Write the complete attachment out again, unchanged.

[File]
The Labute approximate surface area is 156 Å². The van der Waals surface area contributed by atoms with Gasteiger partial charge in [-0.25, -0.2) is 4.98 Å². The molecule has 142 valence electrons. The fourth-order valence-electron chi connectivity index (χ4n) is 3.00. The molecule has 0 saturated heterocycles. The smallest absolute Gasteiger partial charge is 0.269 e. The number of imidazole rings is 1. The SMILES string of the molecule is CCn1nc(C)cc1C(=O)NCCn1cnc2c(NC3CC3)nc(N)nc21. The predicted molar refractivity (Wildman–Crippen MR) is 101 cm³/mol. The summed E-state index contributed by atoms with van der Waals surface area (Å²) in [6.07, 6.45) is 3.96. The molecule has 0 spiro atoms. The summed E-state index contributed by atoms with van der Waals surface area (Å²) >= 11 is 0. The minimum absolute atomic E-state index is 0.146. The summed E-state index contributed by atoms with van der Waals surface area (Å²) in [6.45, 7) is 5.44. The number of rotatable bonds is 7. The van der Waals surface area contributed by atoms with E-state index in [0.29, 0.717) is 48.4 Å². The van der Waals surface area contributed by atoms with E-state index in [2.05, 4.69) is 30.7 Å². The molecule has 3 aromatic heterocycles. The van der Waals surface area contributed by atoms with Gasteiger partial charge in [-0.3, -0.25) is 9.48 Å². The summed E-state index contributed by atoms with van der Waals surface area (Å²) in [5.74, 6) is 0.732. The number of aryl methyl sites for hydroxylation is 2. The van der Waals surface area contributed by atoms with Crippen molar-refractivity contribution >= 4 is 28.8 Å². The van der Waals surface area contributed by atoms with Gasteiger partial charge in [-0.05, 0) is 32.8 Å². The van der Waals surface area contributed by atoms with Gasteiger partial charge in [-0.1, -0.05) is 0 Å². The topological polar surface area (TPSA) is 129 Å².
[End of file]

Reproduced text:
The Labute approximate surface area is 156 Å². The van der Waals surface area contributed by atoms with Gasteiger partial charge in [-0.25, -0.2) is 4.98 Å². The molecule has 142 valence electrons. The fourth-order valence-electron chi connectivity index (χ4n) is 3.00. The molecule has 0 saturated heterocycles. The smallest absolute Gasteiger partial charge is 0.269 e. The number of imidazole rings is 1. The SMILES string of the molecule is CCn1nc(C)cc1C(=O)NCCn1cnc2c(NC3CC3)nc(N)nc21. The predicted molar refractivity (Wildman–Crippen MR) is 101 cm³/mol. The summed E-state index contributed by atoms with van der Waals surface area (Å²) in [6.07, 6.45) is 3.96. The molecule has 0 spiro atoms. The summed E-state index contributed by atoms with van der Waals surface area (Å²) >= 11 is 0. The minimum absolute atomic E-state index is 0.146. The summed E-state index contributed by atoms with van der Waals surface area (Å²) in [6.45, 7) is 5.44. The number of rotatable bonds is 7. The van der Waals surface area contributed by atoms with E-state index in [0.29, 0.717) is 48.4 Å². The van der Waals surface area contributed by atoms with E-state index in [2.05, 4.69) is 30.7 Å². The molecule has 3 aromatic heterocycles. The van der Waals surface area contributed by atoms with Gasteiger partial charge in [-0.3, -0.25) is 9.48 Å². The summed E-state index contributed by atoms with van der Waals surface area (Å²) in [5.74, 6) is 0.732. The number of aryl methyl sites for hydroxylation is 2. The van der Waals surface area contributed by atoms with Crippen molar-refractivity contribution >= 4 is 28.8 Å². The van der Waals surface area contributed by atoms with Gasteiger partial charge in [-0.05, 0) is 32.8 Å². The van der Waals surface area contributed by atoms with Gasteiger partial charge in [-0.1, -0.05) is 0 Å². The topological polar surface area (TPSA) is 129 Å².